Children and Liability Coverage Gaps

Know the Gaps

Why Parents May Need Added Coverage

Like most parents, you probably have your fair share of financial worries. Paying for daily needs, stashing money away for their college education, all while saving for your own retirement…it can take a lot of planning to do it right.

With so much on your plate as a parent, your insurance probably doesn’t cross your mind too often. But having insurance coverage in place that fits your needs as a parent is especially important.

That’s because everyday activities like carpooling, chaperoning sleepovers, or hosting a house party can mean increased responsibility – and increased risk. So, no matter how young or old your kids are, neglecting to review your insurance coverage options could prove to be a costly mistake.

But why?

Well, let’s be honest: kids are accident prone. From the newborn who knocks a glass of juice on the carpet, to the teen that backs into a parked car, kids make mistakes. And, as their parent you have to deal with the financial or legal repercussions.

That’s why it’s important to fully understand your insurance policy and make sure you have the coverage you want as a parent. Consider these scenarios that, as a parent, may lead to gaps in your coverage:

 

Scenario #1: You host a birthday party for your child at home and a guest gets injured

Many parents may not realize it but when you host other people’s children in your home, you open the door to potential exposure and risks.

Let’s say you throw a birthday pool party for your 8-year-old daughter. Her friend slips and falls near the pool and gets hurt. The injured child’s parents file a lawsuit against you. Do you have enough liability coverage in place to address this liability claim?

Keep in mind that liability coverage can help provide you with legal defense fees, and in the event of a settlement or judgment, can pay damages up to your coverage limit. (Typical homeowners insurance policies contain $100,000 to $300,000 in liability coverage.*) But, what if the judgment is against you, and you have to pay damages far beyond that limit?

That’s a costly coverage gap, which an umbrella policy can help fill. Umbrella insurance is extra liability insurance. It is designed to help you with major claims and lawsuits, and usually kicks when the liability coverage on your underlying policy has been exhausted.

 

Scenario #2: Your teen driver is involved in a car crash

It happened all too soon. Your son reached his legal driving age, and it’s time to hand over the car keys. Unfortunately, this exciting milestone in your teen’s life is giving you sleepless nights.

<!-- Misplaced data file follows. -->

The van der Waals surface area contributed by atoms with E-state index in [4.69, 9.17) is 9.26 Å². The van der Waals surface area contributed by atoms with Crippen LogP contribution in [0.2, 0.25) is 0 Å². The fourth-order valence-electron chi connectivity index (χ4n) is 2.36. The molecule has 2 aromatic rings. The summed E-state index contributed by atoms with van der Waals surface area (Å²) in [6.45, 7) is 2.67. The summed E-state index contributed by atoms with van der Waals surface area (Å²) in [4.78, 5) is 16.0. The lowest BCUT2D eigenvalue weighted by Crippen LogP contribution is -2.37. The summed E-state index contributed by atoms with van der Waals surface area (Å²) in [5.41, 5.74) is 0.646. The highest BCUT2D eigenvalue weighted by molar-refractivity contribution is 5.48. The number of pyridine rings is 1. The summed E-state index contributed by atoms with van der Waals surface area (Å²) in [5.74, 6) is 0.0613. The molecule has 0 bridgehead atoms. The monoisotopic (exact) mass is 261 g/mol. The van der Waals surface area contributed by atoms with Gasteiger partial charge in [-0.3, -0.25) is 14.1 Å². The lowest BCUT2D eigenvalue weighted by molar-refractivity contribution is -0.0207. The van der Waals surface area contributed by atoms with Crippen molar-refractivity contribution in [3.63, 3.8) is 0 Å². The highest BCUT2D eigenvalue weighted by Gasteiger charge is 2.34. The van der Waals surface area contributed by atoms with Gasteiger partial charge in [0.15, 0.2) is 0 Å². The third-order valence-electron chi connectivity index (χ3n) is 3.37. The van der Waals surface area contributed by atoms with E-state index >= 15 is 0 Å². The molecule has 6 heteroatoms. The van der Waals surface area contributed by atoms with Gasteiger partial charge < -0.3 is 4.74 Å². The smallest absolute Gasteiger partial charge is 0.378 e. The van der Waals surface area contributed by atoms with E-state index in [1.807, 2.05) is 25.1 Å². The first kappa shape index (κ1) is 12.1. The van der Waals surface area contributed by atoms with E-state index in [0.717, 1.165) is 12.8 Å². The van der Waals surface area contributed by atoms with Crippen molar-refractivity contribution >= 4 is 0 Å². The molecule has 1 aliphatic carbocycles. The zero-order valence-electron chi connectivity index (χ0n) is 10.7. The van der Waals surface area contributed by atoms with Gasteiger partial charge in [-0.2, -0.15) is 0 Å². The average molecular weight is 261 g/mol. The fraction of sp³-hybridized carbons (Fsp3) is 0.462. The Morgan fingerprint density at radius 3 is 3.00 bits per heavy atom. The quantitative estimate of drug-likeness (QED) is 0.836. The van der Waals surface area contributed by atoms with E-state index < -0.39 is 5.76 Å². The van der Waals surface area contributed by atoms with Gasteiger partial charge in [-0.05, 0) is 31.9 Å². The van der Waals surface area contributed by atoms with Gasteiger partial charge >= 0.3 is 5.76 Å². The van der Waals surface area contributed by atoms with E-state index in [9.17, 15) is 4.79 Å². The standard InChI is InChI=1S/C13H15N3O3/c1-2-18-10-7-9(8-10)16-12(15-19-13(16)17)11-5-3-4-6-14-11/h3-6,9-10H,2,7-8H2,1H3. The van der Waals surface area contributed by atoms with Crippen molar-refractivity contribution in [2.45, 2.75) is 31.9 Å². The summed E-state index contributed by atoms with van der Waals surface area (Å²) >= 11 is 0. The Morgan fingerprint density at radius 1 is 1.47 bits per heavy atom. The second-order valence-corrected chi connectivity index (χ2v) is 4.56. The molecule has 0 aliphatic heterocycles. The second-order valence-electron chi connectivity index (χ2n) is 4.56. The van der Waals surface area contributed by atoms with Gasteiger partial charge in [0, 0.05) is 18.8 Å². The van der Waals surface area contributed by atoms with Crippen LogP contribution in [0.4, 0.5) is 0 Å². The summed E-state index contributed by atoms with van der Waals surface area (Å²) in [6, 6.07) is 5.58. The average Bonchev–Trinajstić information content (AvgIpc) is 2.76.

So, are you simply being a paranoid parent? Absolutely not! Statistics show that teen drivers are three times more likely to get into a car accident than any other age group.*

Imagine if your teen were at fault in an accident, and someone was injured. What if the victim sues you for medical bills, lost wages, and other damages? There’s a possibility that as a parent you may be held liable for your child’s actions. Now, what happens if your auto insurance liability coverage limit isn’t enough to pay the damages? Your assets could be at risk!

That’s why, if there’s a teen driver in your household, it’s probably wise to consider creating a financial safety net and, if you feel necessary, to fill any potential gaps in your auto liability coverage with higher limits, or by adding an umbrella policy.

 

Scenario #3: Your college kid lends their car to a friend who gets into an accident

Your kids may have flown the coop, but that doesn’t mean liability has flown out of the window too. Remember that if something unfortunate happens when kids are away at college, parents may still be on the hook for damages.

Let’s suppose your college student lives on campus and takes one of your drives with her. Now, what if a friend borrows her car and gets into an accident that seriously injures someone. You may find yourself facing a costly lawsuit! Like it or not, the car owner will be held responsible if the driver is at fault.

In such a situation, an umbrella policy can help pay any judgment or settlement, above your existing auto insurance liability coverage limits, and help to limit your personal assets at risk.

Parenting isn’t easy these days, which is why it’s smart to prepare for the unexpected. Whether you’re hosting kids at home, driving them to soccer practice, or watching your teen driver drive off with the family car, make safety your first and foremost priority. To assess your financial exposure, review your auto and home policies to understand the extent of your liability limits, and take the time to speak with a Farmers agent. A Farmers agent can help you spot gaps in your insurance and help you develop a plan so you can protect your personal assets the way you want.

*http://www.cdc.gov/motorvehiclesafety/teen_drivers/teendrivers_factsheet.html

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